savings in this example = $34.39
How will this legislation affect you? Were you aware of the changes?
Source: GE Lighting, Business Wire
35 days until Earth Day…test your shooting skills on the Plaza!
It seems as though the traditional Easy Bake Ovens which hit the market in 1963, use a 100-watt incandescent light bulb to produce the heat need to bake. (Remember 90% of the energy produced by an incandescent bulb is lost to heat…rather than to light). Well in 2012 new energy efficiency lighting standards will take effect and these bulbs will no longer be available. (More on these standards next week).
So Hasbro has decided to “upgrade” the popular toys with the introduction of the Easy Bake Ultimate Oven which uses a more energy efficient heating element. So these toys will not necessarily become extinct…but changed forever.
At least I can say I remember when. What did you make in your easy bake oven? Did you have any idea that new lighting standards were on the horizon?
Source: Mother Nature Network
Photo: The David Blahg
The U. S. Department of Transportation (DOT) and the U.S. Environmental Protection Agency (EPA) are seeking public comment on proposed fuel economy labels to be displayed on new vehicles. These agencies are hoping to provide an easy way for consumers to compare the environmental and energy factors associated with all types of vehicles. The current timeline would have the new labels ready to appear on 2012 model year vehicles.
There are currently two design proposals…the first features a letter grade to communicate the vehicle’s fuel economy and greehhouse gas emissions performance. The second will keep the current label’s focus on miles per gallon (mpg) and annual fuel costs, but will feature an updated design.
For more information…or to weigh-in ….http://www.fueleconomy.gov
Source: Mother Nature News
In light of the excitement on campus yesterday, I thought this would be the perfect opportunity to explore natural gas.
- Natural gas is found in 33 states. The dark blue states on this map show you where large amounts of natural gas are extracted. In the medium blue states, moderate amounts of natural gas are extracted. And in the light blue states, just a little natural gas is extracted. Natural gas is not extracted at all in the states that are white.
- Natural gas, a fossil fuel, is more environmentally friendly than other fossil fuels (besides carbon dioxide and water vapor) it does not release any other harmful substance, into the atmosphere.
- Existence of natural gas was known to people of ancient Greece, India, and Persia, in the form of burning springs. These springs were created when fountains of natural gas, seeping out from cracks in the ground, were ignited due to lightning.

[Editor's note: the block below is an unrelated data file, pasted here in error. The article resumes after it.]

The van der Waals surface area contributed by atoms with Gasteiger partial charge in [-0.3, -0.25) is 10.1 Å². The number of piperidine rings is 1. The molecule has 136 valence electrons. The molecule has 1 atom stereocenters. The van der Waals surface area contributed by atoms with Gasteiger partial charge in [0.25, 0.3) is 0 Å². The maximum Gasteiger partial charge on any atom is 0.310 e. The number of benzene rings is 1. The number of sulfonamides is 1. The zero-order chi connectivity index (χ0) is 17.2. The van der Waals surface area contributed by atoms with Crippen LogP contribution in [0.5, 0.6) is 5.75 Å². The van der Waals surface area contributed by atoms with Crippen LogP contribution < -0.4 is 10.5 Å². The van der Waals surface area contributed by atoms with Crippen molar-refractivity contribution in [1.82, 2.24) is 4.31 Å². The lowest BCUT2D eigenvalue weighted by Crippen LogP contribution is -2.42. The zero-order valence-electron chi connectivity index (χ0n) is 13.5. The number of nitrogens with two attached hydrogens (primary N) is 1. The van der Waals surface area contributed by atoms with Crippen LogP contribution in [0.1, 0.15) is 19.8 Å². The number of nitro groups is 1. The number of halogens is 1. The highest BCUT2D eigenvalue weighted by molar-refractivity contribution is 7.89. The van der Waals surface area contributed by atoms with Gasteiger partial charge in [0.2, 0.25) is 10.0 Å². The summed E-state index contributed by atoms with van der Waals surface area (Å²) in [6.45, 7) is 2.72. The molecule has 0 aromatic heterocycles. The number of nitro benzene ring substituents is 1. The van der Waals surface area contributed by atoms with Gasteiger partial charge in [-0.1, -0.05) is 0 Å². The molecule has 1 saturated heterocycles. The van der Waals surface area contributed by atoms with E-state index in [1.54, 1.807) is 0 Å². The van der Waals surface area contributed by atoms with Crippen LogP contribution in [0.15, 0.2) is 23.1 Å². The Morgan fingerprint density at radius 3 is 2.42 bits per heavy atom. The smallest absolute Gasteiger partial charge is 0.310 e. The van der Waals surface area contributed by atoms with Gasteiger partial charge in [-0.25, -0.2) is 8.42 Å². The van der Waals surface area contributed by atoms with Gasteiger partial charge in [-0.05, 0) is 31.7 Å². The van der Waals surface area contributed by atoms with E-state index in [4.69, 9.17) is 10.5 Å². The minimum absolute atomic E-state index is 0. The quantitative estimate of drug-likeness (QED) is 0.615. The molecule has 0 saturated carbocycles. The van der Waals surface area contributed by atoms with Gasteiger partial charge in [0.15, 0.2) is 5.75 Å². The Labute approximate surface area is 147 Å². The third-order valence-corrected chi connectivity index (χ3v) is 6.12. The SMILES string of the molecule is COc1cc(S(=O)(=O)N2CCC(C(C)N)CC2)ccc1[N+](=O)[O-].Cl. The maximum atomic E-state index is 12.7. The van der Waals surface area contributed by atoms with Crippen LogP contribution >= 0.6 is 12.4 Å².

- Natural gas was used for the first time in the US in 1816, to light street lights in Baltimore.
- Natural gas is third most widely used fuel in the US, after petroleum and coal.
- Natural gas is naturally colorless, odorless, lighter than air and non-toxic.
- Despite its various uses one of the major disadvantages of natural gas is that it is highly combustible, due to which explosions are very likely.
- By itself, methane is odorless, colorless and tasteless. As a safety measure, natural gas companies add a chemical odorant called mercaptan (it smells like rotten eggs) so escaping gas can be detected.
When Thomas Edison invented the light bulb in 1879, I would be willing to bet that he never knew that so many variations were to follow. Today we have lots of options, in addition to conventional incandescent light bulbs, now compact fluorescent (CFL) and light emitting diodes (LED’s) are readily available. But how do you know which is best? Which light bulb is the “greenest”? WellHome has created this great graphic to illustrate the Energy Impact of Light Blubs. The graphic highlights the construction of the bulb as well as its energy profile.
Source: The Daily Green
Many people would agree that in today’s society vehicles have become a necessity (especially in areas without mass transit). Although owning a vehicle may not be an option, choosing the type of vehicle you own is fairly up to you. Some people prefer the spaciousness and sense of safety that SUV’s provide, while others appreciate the comfort of a luxury sedan. Whatever you choose to drive, automobiles produce emissions. But just how much damage to the environment is actually caused by the vehicles we drive? This graphic provided by AutoBlog Green make the facts easy to understand.
What do you do to minimize your vehicles impact on the environment? Think about your next automobile purchase…would you consider a hybrid or electric vehicle?